The Jumeirah Dar Al Masyaf is located in Madinat Jumeirah, which is right on the beach. The Souk Madinat shopping mall lies inside the hotel’s complex, and guests ...
Located in Deira, this hotel is within 3 mi (5 km) of Dubai Tennis Stadium, Deira City Centre, and Dubai Creek. Dubai Festival City Mall is 2.8 mi (4.5 km) ...
That’s right Dubai is home to a massive indoor ski resort complete with lifts and even penguins. Want to ski in the middle of summer? It’s all possible using ebookers.
If you need to see it to believe it, book your luxury holiday in the Arab Emirates today with ebookers.
The Sheikh Mohammed Centre for Cultural Understanding (SMCCU)
The SMCCU welcomes visitors to learn about the local culture, religion and beliefs in the Arab world.
The amusement park is fun for the entire family and includes rides, games and a water park.
This restaurant and nightclub built entirely out of ice is a unique way to beat the heat.
The fountains are choreographed to music and shoot water as high as 500 feet into the air.
The tallest building in the world, this structure has an observation deck on the 124th floor. It is also home to the Behold Telescope, which allows visitors to view their surroundings in real time or view archived images.
Take a stroll on the boardwalks along the creek, which separate Deira to the north from Bur Dubai to the south.
Visit the third-largest indoor ski slope in the world. Located inside the Dubai Mall of the Emirates, you can ski and snowboard on 6,000 tons of snow.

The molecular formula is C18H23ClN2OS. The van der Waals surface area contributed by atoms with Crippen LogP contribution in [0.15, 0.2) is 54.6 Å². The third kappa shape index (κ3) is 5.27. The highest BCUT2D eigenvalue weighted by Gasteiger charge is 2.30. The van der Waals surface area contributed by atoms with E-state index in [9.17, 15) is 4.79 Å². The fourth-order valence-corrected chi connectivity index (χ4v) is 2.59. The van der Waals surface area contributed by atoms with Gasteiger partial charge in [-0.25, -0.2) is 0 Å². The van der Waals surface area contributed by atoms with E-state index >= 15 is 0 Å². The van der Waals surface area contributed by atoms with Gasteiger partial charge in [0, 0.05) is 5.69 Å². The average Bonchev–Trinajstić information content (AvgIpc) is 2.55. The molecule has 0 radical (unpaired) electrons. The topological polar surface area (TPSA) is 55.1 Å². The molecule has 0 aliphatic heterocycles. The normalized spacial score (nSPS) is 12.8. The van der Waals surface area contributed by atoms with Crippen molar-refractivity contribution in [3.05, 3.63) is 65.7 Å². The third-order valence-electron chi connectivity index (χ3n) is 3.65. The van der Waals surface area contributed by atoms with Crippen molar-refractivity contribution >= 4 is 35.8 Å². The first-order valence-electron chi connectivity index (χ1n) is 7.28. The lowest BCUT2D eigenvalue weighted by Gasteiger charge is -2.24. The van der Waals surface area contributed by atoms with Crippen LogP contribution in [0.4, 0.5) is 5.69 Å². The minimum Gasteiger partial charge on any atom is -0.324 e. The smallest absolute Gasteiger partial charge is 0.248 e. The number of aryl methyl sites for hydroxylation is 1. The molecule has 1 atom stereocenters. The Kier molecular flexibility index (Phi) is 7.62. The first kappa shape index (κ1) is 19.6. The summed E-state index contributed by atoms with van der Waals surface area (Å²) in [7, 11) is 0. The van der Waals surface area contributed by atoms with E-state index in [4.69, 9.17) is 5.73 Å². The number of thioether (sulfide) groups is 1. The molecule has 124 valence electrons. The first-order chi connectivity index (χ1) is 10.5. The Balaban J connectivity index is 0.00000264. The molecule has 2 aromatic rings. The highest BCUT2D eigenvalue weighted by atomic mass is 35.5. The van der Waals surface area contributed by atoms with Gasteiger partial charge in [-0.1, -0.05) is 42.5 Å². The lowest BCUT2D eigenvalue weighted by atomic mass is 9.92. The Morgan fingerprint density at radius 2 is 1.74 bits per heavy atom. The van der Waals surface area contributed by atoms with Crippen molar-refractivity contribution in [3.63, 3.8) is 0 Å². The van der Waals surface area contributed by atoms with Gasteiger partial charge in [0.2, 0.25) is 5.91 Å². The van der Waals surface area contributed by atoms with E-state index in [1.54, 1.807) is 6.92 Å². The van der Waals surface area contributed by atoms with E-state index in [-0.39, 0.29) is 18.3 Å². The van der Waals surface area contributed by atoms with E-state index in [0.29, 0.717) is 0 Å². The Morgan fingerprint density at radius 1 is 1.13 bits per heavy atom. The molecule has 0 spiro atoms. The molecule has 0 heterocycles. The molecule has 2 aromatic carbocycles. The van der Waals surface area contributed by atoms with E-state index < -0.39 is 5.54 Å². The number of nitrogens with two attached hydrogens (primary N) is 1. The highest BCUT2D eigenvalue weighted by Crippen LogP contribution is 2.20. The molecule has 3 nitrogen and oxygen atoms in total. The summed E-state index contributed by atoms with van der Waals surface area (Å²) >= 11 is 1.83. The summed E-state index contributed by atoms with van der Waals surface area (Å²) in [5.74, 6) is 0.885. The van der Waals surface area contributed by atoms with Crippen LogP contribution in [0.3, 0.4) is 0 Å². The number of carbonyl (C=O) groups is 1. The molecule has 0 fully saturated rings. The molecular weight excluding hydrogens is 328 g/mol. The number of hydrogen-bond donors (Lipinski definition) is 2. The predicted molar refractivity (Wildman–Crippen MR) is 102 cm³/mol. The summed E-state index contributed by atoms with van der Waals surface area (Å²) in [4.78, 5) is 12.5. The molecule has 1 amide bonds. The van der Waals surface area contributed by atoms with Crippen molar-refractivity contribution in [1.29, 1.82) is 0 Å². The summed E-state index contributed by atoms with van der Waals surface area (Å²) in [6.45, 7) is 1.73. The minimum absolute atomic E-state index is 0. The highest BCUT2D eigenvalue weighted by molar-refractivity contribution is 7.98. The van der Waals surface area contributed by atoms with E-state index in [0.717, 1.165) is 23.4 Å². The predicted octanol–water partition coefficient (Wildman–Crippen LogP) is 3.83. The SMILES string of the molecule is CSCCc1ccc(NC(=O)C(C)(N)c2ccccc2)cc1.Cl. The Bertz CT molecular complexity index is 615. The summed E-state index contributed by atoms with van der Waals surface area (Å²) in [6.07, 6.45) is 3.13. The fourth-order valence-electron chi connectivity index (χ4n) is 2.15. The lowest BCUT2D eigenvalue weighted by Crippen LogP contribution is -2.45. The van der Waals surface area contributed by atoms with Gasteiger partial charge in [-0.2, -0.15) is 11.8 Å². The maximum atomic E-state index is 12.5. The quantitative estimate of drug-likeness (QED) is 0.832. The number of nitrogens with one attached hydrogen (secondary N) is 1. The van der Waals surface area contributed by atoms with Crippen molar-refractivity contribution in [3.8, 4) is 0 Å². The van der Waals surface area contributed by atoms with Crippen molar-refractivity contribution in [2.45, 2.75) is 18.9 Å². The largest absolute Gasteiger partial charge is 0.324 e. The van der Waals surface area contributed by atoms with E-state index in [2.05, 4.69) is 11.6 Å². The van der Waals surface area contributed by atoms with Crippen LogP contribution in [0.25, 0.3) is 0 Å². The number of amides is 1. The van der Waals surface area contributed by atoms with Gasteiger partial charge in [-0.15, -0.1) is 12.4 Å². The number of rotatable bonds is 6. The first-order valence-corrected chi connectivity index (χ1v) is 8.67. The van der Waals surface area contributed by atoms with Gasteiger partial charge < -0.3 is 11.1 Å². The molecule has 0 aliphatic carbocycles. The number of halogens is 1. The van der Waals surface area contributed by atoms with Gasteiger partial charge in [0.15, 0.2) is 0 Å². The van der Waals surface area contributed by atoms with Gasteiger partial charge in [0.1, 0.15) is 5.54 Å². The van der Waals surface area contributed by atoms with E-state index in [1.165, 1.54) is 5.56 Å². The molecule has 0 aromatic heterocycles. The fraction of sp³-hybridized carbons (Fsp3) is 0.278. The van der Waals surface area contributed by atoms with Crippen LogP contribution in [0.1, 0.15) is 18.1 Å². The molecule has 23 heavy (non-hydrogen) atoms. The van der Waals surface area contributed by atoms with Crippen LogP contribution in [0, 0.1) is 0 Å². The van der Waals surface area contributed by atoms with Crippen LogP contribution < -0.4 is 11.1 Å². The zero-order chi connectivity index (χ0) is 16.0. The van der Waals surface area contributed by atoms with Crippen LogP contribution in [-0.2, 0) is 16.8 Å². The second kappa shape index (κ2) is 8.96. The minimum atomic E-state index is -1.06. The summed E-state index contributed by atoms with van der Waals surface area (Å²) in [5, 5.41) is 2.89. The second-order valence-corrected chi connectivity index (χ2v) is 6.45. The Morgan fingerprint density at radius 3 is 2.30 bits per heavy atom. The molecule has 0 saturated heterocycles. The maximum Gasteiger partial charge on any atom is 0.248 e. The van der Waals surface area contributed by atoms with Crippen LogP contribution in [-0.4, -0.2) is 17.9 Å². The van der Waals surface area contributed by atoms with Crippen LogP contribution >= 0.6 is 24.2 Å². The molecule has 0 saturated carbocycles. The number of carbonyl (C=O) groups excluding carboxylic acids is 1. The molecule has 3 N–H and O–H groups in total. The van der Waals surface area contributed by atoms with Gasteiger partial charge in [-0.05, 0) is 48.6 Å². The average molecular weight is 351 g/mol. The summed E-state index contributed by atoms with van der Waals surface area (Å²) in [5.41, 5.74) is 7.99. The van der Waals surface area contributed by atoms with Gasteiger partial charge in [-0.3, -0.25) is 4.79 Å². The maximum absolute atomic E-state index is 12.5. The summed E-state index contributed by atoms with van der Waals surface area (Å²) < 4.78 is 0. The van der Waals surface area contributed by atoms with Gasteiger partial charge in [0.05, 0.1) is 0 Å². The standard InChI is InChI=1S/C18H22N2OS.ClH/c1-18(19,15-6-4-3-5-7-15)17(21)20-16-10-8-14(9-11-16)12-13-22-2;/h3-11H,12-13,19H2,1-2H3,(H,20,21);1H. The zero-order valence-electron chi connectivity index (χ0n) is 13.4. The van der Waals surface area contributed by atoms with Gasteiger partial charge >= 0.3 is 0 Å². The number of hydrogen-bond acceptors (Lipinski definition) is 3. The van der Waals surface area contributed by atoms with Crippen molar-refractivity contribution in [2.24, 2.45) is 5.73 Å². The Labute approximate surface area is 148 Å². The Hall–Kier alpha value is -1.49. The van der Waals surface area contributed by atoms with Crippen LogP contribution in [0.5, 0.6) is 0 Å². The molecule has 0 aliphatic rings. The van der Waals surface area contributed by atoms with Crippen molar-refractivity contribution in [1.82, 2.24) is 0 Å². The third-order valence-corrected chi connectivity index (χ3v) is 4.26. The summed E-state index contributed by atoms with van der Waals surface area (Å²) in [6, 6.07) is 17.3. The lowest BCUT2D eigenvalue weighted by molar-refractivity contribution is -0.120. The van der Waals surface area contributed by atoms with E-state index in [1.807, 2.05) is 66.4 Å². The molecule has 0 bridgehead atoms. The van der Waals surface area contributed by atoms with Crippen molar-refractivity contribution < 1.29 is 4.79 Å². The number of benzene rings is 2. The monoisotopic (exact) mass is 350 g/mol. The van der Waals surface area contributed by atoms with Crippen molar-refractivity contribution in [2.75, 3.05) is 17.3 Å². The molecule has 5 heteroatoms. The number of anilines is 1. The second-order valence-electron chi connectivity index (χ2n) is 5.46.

Located in the Dubai Mall, this is one of the world's largest aquariums and is home to 33,000 aquatic animals, including sharks, giant catfish, penguins, otters, and piranhas.
Using life-size dioramas, the museum depicts daily life in Dubai before the oil strikes.
Here, in one of the oldest areas in Dubai, you can see historic mosques and some ancient architecture.
The Al-Fahidi fort, built in the 18th century to defend against foreign aggressors, is the perfect setting for a museum offering a glimpse into the city’s modest existence before a big oil discovery. A collection of finds from archaeological digs—some dating back to 3,000BC—proves that there was life in Dubai long before skyscrapers. A video presentation charts the staggering transformation from desert town to futuristic metropolis.
Outside the fort, the history lesson continues in the pokey alleyways of the Bastakiya district. Here you can see how wind towers kept houses cool before the advent of air conditioning. The government is making a concerted effort to market the district’s cultural credentials, with plenty of restored buildings opening as galleries and museums.
This seven-star hotel (according to its own rating system) is probably the most recognisable landmark in the city. The innovative design—curved like a sail catching a stiff breeze—set the standard for modern development in Dubai. The 780m² gold-plated Royal Suite, complete with private cinema, is probably out of reach for most, but afternoon tea at the ‘Skyview bar’ is a good place to sample the high life.
Officially the tallest building in the world at over 828 metres, the Burj Khalifa is the undisputed centrepiece of Dubai’s impressive skyline. The tower cost an estimated £670million and was named at the last minute after the ruler of Abu Dhabi, who helped save Dubai from bankruptcy during the recent economic crisis. Its 160 stories contain mostly luxury residencies and corporate suites, but the public observation deck on floor 124 offers spectacular panoramic views of the city and beyond.